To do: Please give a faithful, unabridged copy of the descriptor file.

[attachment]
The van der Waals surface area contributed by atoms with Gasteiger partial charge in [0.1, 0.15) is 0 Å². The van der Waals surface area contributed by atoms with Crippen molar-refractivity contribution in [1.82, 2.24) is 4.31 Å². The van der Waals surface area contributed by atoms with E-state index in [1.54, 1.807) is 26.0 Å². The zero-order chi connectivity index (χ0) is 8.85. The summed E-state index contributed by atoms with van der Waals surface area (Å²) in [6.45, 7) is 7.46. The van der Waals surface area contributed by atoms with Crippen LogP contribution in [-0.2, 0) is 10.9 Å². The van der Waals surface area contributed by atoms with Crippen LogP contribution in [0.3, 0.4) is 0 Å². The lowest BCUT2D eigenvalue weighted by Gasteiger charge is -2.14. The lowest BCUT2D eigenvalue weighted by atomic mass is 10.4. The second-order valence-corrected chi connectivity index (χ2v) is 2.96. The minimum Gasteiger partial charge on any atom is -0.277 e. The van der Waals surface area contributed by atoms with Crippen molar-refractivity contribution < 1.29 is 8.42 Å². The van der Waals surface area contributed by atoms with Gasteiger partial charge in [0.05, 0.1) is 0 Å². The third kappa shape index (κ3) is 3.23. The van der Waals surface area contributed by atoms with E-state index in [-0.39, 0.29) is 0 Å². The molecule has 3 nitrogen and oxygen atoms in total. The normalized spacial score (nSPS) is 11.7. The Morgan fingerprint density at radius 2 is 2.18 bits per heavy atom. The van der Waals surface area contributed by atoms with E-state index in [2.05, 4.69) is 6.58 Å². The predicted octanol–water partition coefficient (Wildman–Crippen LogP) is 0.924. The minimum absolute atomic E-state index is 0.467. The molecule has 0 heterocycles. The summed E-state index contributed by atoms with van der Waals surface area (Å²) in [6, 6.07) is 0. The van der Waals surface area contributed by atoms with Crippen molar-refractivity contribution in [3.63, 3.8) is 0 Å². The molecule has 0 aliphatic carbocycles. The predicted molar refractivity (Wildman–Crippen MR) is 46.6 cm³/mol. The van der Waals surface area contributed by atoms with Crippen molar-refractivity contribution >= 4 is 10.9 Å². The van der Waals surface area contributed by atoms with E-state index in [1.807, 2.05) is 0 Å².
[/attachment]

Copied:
The van der Waals surface area contributed by atoms with Gasteiger partial charge in [0.1, 0.15) is 0 Å². The van der Waals surface area contributed by atoms with Crippen molar-refractivity contribution in [1.82, 2.24) is 4.31 Å². The van der Waals surface area contributed by atoms with E-state index in [1.54, 1.807) is 26.0 Å². The zero-order chi connectivity index (χ0) is 8.85. The summed E-state index contributed by atoms with van der Waals surface area (Å²) in [6.45, 7) is 7.46. The van der Waals surface area contributed by atoms with Crippen LogP contribution in [-0.2, 0) is 10.9 Å². The van der Waals surface area contributed by atoms with Crippen LogP contribution in [0.3, 0.4) is 0 Å². The lowest BCUT2D eigenvalue weighted by Gasteiger charge is -2.14. The lowest BCUT2D eigenvalue weighted by atomic mass is 10.4. The second-order valence-corrected chi connectivity index (χ2v) is 2.96. The minimum Gasteiger partial charge on any atom is -0.277 e. The van der Waals surface area contributed by atoms with Crippen molar-refractivity contribution < 1.29 is 8.42 Å². The van der Waals surface area contributed by atoms with Gasteiger partial charge in [0.05, 0.1) is 0 Å². The third kappa shape index (κ3) is 3.23. The van der Waals surface area contributed by atoms with E-state index in [-0.39, 0.29) is 0 Å². The molecule has 3 nitrogen and oxygen atoms in total. The normalized spacial score (nSPS) is 11.7. The Morgan fingerprint density at radius 2 is 2.18 bits per heavy atom. The van der Waals surface area contributed by atoms with E-state index in [2.05, 4.69) is 6.58 Å². The predicted octanol–water partition coefficient (Wildman–Crippen LogP) is 0.924. The minimum absolute atomic E-state index is 0.467. The molecule has 0 heterocycles. The summed E-state index contributed by atoms with van der Waals surface area (Å²) in [6, 6.07) is 0. The van der Waals surface area contributed by atoms with Crippen molar-refractivity contribution in [3.63, 3.8) is 0 Å². The molecule has 0 aliphatic carbocycles. The predicted molar refractivity (Wildman–Crippen MR) is 46.6 cm³/mol. The van der Waals surface area contributed by atoms with Crippen molar-refractivity contribution >= 4 is 10.9 Å². The van der Waals surface area contributed by atoms with E-state index in [1.807, 2.05) is 0 Å².